“My uncle and his friends asked me to go along with them. They said nothing happened to those who went on the first trip and, anyway, it has been announced on TV that we were allowed to go. I could not refuse, we have so little money, this was a chance to start doing something with our farm again.”

Mr Abu-Taieb said the shooting started within half-an-hour of him getting to the fields. “I was sitting down talking. I swear we were 300 meters from the border. Some Israeli soldiers got out of jeeps and I could hear someone shouting something through a loudspeaker in Hebrew. Then they started firing, first on the ground, then straight at us.

“I felt pain in my stomach, I looked down and there was a lot of blood everywhere. People were frightened and they had run away. I started crawling back, but they were still shooting, I could hear the bullets over me. When I reached the others, I just collapsed.”

The size of the buffer zone had varied in the various twists of the relationship between Israel and the Palestinians. Mohammed Emawi last set foot on the family farmland 12 years ago with his father; he went back today with his 30 year old brother and was another one to be injured, shot in the stomach. “It said on TV that we can go back and that’s why we went” he said. “I was about 150 meters from the fence, they opened fire and I was hit; I woke up later in the ambulance.”

The Israeli army stated last night that around 300 Palestinians had approached the security fence at several points in southern Gaza, trying to damage it and cross into Israel. Soldiers had fired warning shots in the air, but after the crowd refused to move back, fired at their legs.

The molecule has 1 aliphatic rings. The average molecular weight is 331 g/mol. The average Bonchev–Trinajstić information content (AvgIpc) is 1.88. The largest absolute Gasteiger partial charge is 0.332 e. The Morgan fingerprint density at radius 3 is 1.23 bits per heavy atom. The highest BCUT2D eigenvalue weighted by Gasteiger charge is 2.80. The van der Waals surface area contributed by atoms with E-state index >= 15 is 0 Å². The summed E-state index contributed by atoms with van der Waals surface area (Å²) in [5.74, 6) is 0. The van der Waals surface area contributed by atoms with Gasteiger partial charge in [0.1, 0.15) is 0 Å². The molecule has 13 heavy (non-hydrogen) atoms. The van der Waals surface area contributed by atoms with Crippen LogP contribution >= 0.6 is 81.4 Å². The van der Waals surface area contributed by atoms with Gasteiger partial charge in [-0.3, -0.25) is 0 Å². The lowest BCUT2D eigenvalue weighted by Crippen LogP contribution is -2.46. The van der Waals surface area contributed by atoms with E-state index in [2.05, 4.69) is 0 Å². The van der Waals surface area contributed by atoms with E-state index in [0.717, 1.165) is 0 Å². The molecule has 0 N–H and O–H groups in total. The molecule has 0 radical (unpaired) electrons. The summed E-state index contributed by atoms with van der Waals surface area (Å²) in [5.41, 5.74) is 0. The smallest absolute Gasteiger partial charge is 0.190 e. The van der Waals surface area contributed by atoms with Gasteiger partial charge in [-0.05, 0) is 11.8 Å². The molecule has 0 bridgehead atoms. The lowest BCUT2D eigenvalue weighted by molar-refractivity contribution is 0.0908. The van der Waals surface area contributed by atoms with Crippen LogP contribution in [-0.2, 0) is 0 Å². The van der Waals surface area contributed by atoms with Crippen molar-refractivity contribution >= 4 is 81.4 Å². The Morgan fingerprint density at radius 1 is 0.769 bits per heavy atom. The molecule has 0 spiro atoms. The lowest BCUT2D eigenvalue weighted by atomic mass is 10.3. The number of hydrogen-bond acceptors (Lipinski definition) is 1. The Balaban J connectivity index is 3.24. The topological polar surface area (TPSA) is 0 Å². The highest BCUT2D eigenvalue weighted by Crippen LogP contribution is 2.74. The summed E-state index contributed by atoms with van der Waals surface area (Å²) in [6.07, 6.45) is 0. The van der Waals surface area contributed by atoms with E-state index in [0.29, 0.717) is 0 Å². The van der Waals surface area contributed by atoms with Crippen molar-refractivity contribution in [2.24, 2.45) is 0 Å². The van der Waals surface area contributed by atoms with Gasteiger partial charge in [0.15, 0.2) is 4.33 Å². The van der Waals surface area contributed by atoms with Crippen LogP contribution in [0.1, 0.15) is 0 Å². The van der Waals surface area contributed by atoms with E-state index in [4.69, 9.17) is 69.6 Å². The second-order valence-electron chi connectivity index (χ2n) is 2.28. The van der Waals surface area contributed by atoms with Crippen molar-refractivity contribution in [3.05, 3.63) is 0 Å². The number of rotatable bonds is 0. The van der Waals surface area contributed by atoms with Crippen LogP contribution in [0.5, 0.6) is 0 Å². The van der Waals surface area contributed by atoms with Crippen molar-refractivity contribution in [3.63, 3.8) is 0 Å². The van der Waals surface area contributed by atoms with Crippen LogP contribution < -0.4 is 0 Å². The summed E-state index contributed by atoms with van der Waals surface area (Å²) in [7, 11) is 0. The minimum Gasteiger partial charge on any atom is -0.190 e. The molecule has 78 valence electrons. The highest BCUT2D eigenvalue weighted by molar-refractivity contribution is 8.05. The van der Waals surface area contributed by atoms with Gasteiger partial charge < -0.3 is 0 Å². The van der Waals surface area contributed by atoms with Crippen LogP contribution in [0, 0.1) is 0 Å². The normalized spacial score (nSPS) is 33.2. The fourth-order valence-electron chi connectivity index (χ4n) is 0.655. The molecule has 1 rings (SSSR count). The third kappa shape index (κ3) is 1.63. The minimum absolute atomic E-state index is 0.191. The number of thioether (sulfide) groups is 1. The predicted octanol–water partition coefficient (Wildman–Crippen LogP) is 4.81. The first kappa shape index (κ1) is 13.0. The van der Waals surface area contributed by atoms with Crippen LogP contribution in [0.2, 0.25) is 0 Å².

Start your day with The Independent, sign up for daily news emails
ebooksNow available in paperback
Have you tried new the Independent Digital Edition apps?
Independent Dating

By clicking 'Search' you
are agreeing to our
Terms of Use.

iJobs Job Widget
iJobs General

Recruitment Genius: Area Sales Manager - Midlands

£20000 - £25000 per annum: Recruitment Genius: This is an exciting opportunity...

Recruitment Genius: PHP Developer - 3-4 Month Fixed Contract - £30-£35k pro rata

£30000 - £35000 per annum: Recruitment Genius: This is a 3-4 month pro rata fi...

Recruitment Genius: Telesales Executive - OTE £26,000+

£16000 - £26000 per annum: Recruitment Genius: A Telesales Executive is requir...

Recruitment Genius: Area Sales Manager

£25000 per annum: Recruitment Genius: This is an exciting opportunity to join ...

Day In a Page

Seifeddine Rezgui: What motivated a shy student to kill 38 holidaymakers in Tunisia?

Making of a killer

What motivated a shy student to kill 38 holidaymakers in Tunisia?
UK Heatwave: Temperatures on the tube are going to exceed the legal limit for transporting cattle

Just when you thought your commute couldn't get any worse...

Heatwave will see temperatures on the Tube exceed legal limit for transporting cattle
Exclusive - The Real Stories of Migrant Britain: Swapping Bucharest for London